Throughout Romeo and Juliet, William Shakespeare uses dramatic irony and foreshadowing to illustrate unreasonable decisions and impulsive behavior can only lead to regrettable consequences. From start to finish, Shakespeare uses countless examples of dramatic irony to build up suspense for the reader. Such as when Balthasar delivered the tragic news to Romeo that the love of his life, Juliet, was dead. Upon receiving the news of Juliet’s death, Romeo impulsively, decides to sentence himself to die by drinking a deadly poison that “will disperse itself through all the veins,/That the life-weary take may fall dead” (5.1.65-67). Throughout Romeo and Juliet, William Shakespeare uses dramatic irony and foreshadowing to illustrate unreasonable decisions and impulsive behavior can lead to regrettable consequences. From start to finish, Shakespeare uses countless examples of foreshadowing to build up suspenseful tension for the reader. While heading to the Capulet’s feast, Romeo silently whispers to himself, “some consequence yet hanging in the stars/Shall bitterly begin this fearful date” (1.4.113-115).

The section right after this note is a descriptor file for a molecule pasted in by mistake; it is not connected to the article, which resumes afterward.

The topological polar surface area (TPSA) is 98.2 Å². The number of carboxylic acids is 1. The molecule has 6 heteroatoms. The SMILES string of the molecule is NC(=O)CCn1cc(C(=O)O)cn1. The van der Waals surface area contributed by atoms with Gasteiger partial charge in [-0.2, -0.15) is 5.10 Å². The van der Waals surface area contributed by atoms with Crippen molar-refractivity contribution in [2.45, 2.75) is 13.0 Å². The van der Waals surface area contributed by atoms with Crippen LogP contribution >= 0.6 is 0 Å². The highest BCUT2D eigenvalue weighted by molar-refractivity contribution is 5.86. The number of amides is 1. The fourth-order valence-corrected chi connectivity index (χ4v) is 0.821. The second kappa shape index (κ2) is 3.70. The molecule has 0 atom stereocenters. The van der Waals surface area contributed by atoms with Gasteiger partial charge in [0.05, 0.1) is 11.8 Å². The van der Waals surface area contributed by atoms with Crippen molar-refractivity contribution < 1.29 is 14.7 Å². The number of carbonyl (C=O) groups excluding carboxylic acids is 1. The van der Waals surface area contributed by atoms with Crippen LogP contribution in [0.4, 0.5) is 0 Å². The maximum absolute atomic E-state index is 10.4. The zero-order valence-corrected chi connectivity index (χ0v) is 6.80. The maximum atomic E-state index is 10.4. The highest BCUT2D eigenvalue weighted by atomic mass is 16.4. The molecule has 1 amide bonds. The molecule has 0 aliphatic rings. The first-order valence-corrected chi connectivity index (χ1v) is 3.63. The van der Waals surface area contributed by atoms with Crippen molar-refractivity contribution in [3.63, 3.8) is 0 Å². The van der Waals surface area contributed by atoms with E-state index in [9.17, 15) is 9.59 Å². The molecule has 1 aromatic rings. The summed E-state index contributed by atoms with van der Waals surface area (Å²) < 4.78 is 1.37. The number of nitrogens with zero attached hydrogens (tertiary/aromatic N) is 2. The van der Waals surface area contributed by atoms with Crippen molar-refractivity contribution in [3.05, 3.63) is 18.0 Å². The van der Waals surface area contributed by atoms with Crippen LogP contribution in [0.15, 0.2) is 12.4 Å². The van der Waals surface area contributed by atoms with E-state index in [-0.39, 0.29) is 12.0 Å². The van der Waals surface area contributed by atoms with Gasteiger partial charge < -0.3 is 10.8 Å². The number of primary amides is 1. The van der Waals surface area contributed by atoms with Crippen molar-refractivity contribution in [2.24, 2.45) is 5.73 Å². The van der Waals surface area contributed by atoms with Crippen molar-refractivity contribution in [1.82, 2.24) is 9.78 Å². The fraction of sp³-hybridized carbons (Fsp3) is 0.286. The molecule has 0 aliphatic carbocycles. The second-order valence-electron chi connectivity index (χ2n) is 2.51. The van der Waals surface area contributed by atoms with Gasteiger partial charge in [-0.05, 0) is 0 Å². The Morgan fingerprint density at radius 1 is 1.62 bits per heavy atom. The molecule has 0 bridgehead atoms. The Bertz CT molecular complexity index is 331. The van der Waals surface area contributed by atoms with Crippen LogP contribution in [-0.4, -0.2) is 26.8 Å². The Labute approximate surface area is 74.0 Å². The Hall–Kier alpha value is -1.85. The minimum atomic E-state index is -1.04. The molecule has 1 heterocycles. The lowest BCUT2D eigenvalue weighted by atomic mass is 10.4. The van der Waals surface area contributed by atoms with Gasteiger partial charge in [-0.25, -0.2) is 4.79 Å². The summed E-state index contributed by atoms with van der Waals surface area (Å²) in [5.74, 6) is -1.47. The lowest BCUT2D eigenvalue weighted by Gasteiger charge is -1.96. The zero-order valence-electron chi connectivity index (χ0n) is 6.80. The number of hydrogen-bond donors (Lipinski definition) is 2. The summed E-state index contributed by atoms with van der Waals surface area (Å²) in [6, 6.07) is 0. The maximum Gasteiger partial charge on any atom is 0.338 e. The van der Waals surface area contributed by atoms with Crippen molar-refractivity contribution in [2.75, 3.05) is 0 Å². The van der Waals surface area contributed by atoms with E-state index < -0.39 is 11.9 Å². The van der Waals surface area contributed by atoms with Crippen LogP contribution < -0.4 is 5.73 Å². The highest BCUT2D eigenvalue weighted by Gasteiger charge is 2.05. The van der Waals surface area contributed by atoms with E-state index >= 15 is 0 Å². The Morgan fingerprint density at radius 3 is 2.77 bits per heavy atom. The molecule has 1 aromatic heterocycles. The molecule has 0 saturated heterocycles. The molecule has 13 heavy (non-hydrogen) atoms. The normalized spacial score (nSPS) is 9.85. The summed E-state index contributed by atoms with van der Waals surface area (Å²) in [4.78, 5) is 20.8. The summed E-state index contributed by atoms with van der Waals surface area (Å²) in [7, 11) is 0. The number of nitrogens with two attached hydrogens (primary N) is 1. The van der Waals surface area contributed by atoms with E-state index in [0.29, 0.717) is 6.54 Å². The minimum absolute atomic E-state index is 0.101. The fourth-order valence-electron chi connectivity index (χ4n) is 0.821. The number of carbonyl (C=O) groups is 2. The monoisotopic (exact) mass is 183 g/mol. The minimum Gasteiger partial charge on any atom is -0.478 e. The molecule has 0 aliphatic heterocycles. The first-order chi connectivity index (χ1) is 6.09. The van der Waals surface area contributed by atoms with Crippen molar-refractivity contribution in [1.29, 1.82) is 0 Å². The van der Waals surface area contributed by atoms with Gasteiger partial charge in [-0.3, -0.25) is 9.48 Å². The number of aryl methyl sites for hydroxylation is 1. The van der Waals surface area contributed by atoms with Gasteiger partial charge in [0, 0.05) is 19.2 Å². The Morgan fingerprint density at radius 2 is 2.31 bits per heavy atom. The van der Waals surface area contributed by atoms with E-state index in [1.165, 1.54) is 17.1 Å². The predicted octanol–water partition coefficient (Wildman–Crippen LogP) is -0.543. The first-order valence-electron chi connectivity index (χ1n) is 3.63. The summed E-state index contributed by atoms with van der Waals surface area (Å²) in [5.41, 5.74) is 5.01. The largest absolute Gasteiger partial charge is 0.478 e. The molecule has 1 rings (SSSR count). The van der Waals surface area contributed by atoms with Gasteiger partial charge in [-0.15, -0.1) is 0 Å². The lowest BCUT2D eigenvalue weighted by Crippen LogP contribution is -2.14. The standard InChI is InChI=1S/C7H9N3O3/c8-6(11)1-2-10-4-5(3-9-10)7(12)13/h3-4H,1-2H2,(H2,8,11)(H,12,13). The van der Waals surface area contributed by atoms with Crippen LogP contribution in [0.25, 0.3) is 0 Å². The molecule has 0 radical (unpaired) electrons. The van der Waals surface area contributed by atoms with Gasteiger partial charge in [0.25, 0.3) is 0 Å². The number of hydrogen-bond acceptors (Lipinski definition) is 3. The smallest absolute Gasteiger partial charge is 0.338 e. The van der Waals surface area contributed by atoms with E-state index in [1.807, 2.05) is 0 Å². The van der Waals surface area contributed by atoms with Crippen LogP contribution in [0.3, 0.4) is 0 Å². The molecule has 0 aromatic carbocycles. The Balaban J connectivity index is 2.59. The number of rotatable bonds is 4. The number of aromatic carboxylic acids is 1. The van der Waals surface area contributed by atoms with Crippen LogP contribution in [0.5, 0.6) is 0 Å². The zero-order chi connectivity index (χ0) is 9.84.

This helps the reader foreshadow that although Romeo knows by going to this party, a course of tragic events will take place, his impulsivity and irrational thinking causes him to attend the party anyways, leading to many ill consequences. In addition to foreshadowing, Shakespeare builds up the tension by using a variety of dramatic irony to help portray the theme. For instance, upon receiving the news from Balthasar of Juliet’s death, the audience knows that Juliet isn’t really dead, but asleep; however Romeo, overwhelmed with torment, does not even stop to think of the possibilities of her fatal incident before deciding to take his own life by drinking a poison so deadly that it “will disperse itself through all the veins” till the “life-weary taker may fall dead” (5.1.65-67). Through this use of foreshadowing and dramatic irony, Shakespeare illustrates how rash decisions lead to irreversible tragedies